(ii)the proposed assignee or Sub-licensee is considered by the TEGA Board to have or to have access to sufficient experience, knowledge of the Category and the financial resources to operate the Team’s Racing Entitlement;

(iii)the proposed assignee or Sub-licensee is considered by the TEGA Board to have the ability to add to the reputation of the Category and be of good character;

(iv)the proposed assignee has indicated in writing to TEGA that it will enter into the Deed of Accession attached at Schedule Two;

(v)the proposed assignee or Sub-licensee is not:

(A)a person or Entity that has within the last 2 years breached an agreement with TEGA in respect of the restrictions set out in clause 5 (Breaching Entity);

(B)related to or is not a Related Entity of a Breaching Entity; or

(C)a person or Entity in which a Breaching Entity has an Interest;

(vi)all obligations of the Team are assumed by the proposed assignee entering into the Deed of Accession;

(vii)the relevant Team has paid or has made reasonable provision to pay all reasonable legal and administration costs and disbursements necessarily incurred by TEGA in effecting the Sale or Sub-licence; and

(viii)both the relevant Team and the proposed assignee or Sub-licensee sign all documents and do all things necessarily required by TEGA to effect the Sale or Sub-licence, which includes the execution of the Sub-licence where appropriate.

(b)TEGA’s consent to any Sale or Sub-licence pursuant to clause 12.6(a) will not constitute a waiver of any claim TEGA may have against the Team.

(c)Notwithstanding any other provision of this Agreement, TEGA may withhold its consent in its absolute discretion to a Sale of a Team’s Rights or a Sub-license of Racing Entitlements to an Entity Controlled by a company, which is a vehicle manufacturer.

(d)In circumstances where Racing Entitlements have been Sub-licensed pursuant to this Agreement any rights associated with voting at a general meeting of TEGA will remain with the Team.

(e)Upon the approval by TEGA of the Sale of a Team’s Rights or a Sub-licence of Racing Entitlements the TEGA Board shall amend the Register. The TEGA Board shall advise the Teams of any amendment of the Register in writing within fourteen (14) days of the amendment.

12.7 Two Year Limit on Sub-licensing

(a)A Team is only permitted to Sub-licence its Racing Entitlements once. The Sub-licence of the Racing Entitlements is for a maximum period of two (2) consecutive years.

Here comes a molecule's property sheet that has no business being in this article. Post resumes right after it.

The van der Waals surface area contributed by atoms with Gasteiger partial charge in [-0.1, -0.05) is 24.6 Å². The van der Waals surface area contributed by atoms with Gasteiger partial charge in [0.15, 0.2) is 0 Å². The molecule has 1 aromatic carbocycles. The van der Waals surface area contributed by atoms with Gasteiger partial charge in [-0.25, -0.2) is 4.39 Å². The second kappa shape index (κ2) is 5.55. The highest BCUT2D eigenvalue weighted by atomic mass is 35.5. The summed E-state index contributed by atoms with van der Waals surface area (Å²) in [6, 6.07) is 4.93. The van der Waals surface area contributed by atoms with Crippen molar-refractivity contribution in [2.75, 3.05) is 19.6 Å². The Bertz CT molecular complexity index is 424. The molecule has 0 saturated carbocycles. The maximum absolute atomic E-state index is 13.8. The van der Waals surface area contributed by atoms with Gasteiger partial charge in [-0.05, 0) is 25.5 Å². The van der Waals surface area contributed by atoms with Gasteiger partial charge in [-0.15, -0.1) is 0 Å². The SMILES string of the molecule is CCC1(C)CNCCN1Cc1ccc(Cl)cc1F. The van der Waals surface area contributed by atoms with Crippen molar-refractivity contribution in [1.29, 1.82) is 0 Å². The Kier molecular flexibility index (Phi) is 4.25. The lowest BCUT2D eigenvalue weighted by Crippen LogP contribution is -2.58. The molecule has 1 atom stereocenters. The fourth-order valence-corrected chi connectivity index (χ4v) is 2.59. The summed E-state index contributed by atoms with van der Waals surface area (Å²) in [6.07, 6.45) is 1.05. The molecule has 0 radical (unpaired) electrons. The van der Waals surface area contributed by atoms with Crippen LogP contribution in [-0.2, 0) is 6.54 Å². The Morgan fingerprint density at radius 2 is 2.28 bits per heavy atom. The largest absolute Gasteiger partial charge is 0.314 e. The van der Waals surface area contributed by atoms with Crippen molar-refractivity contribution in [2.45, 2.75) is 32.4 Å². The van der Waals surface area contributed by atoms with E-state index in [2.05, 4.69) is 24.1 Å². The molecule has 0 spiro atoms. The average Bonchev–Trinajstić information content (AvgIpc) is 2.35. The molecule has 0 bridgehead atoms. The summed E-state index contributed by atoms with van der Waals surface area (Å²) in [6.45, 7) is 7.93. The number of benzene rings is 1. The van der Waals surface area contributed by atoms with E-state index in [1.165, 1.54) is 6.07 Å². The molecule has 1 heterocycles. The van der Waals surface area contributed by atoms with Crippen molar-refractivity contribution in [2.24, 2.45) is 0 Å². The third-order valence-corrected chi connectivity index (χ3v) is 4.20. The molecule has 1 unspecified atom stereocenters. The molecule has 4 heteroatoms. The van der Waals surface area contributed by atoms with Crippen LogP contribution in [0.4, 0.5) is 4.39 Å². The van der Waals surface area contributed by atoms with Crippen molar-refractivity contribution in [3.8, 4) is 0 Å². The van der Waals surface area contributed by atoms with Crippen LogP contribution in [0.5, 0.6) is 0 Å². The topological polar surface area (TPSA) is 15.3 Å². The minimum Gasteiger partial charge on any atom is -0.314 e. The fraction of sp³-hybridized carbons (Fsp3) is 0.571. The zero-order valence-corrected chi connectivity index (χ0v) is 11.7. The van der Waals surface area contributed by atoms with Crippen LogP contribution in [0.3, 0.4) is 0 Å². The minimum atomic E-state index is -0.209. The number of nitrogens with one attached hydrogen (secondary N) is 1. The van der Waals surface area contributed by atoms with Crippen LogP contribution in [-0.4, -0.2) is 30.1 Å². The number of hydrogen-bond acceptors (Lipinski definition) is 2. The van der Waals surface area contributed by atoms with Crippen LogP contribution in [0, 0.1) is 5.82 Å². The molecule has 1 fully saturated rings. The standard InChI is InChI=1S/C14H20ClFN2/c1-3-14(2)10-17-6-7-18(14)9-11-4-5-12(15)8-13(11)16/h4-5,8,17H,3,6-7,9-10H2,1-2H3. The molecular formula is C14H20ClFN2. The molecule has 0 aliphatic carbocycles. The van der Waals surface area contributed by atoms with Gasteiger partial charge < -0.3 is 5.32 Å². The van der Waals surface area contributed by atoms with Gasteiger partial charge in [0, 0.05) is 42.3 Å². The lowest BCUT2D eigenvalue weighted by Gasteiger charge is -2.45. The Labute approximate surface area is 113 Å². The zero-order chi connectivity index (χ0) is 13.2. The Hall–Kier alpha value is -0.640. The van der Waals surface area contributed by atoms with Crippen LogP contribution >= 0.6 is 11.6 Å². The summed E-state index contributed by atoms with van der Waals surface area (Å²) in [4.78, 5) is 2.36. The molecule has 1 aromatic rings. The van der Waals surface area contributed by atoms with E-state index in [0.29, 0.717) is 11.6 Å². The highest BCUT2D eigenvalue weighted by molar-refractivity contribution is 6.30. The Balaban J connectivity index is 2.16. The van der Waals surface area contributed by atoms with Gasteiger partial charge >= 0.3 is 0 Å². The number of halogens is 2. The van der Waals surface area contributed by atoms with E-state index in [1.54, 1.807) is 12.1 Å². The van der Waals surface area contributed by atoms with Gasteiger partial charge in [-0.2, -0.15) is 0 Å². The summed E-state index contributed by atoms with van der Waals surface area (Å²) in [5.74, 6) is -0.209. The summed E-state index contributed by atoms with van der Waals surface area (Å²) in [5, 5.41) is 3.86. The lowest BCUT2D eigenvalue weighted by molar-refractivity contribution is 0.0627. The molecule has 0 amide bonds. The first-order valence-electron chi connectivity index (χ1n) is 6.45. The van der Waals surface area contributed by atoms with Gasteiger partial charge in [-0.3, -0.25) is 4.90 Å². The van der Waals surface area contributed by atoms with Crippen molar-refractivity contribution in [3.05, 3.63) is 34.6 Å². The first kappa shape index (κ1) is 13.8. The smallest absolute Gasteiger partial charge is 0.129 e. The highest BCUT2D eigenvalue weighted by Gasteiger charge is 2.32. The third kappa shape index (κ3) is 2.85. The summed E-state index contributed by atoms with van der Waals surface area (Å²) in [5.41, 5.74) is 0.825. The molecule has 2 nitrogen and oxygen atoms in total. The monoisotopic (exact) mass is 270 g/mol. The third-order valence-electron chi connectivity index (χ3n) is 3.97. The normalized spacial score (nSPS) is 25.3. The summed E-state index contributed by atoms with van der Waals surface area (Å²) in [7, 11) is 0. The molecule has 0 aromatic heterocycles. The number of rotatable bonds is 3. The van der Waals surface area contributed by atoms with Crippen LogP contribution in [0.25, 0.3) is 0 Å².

(b)Any Sub-licence of a Team’s Racing Entitlements for a period greater that [sic] two (2) consecutive years will be deemed to be a material breach of the Agreement pursuant to clause 11.3.

(c)If a Licensee fails to commit to Race Meetings as required in clause 7.2 after sub-licensing its Racing Entitlements for two (2) consecutive years, the Team agrees it will:

(i)no longer be entitled to be involved with the Category insofar as the Licence is concerned; and

(ii)attempt to sell the Licence pursuant to this clause 12.

(d)If the Team is unable to sell the Licence within three (3) months then the Rights and Racing Entitlements shall be handed back to TEGA pursuant to clause 13.2.

12.8 TEGA Board Option to Purchase

(a)Despite clause 12.4 before a Team may enter into an agreement for the sale of a Category Level One Licence or Category Level Two Licence, the Team must offer the Licence to TEGA on the same terms and conditions as those negotiated with the proposed purchaser.

(b)TEGA may, in its absolute discretion:

(i)elect to enter into an agreement for sale on the same terms and conditions referred to in clause 12.8(a) in which case TEGA may buy-back, redeem or direct the Shares held by the Team to be transferred to TEGA’s nominees; or

(ii)introduce another purchaser who may enter into an agreement with the Team for the purchase of the Licence in priority to any other purchaser.”

  1. While it begins by providing that the rights and obligations created by the TLA are specific and personal to the Team, clause 12 goes on to provide for the negotiability of those rights.  In restricting the sale of rights or the sub-licensing of racing entitlements to transactions in accordance with the terms of the TLA and with the approval of the TEGA board, sub-clause 12.3 is premised on such rights and entitlements being alienable by sale or sub-licence respectively. Sub-clauses 12.4 and 12.5 prescribe procedures to be followed where such a sale or sub-licence is proposed. Importantly, sub-clause 12.6 imposes restrictions on TEGA’s withholding its consent to a sale or sub-licence. TEGA covenanted not to withhold its consent unreasonably if the proposed assignee indicated in writing to it that it would enter into a Deed of Accession in the form in schedule 2 to the TLA and if all obligations of the Team were assumed by the proposed assignee entering into the Deed of Accession (sub cl 12.6(a)(iv) and (vi)).  As senior counsel for the respondent submitted, all of the language is the language of a negotiation of rights between one party and another.
  1. I respectfully agree with the trial judge’s conclusion that the rights are assignable.[9]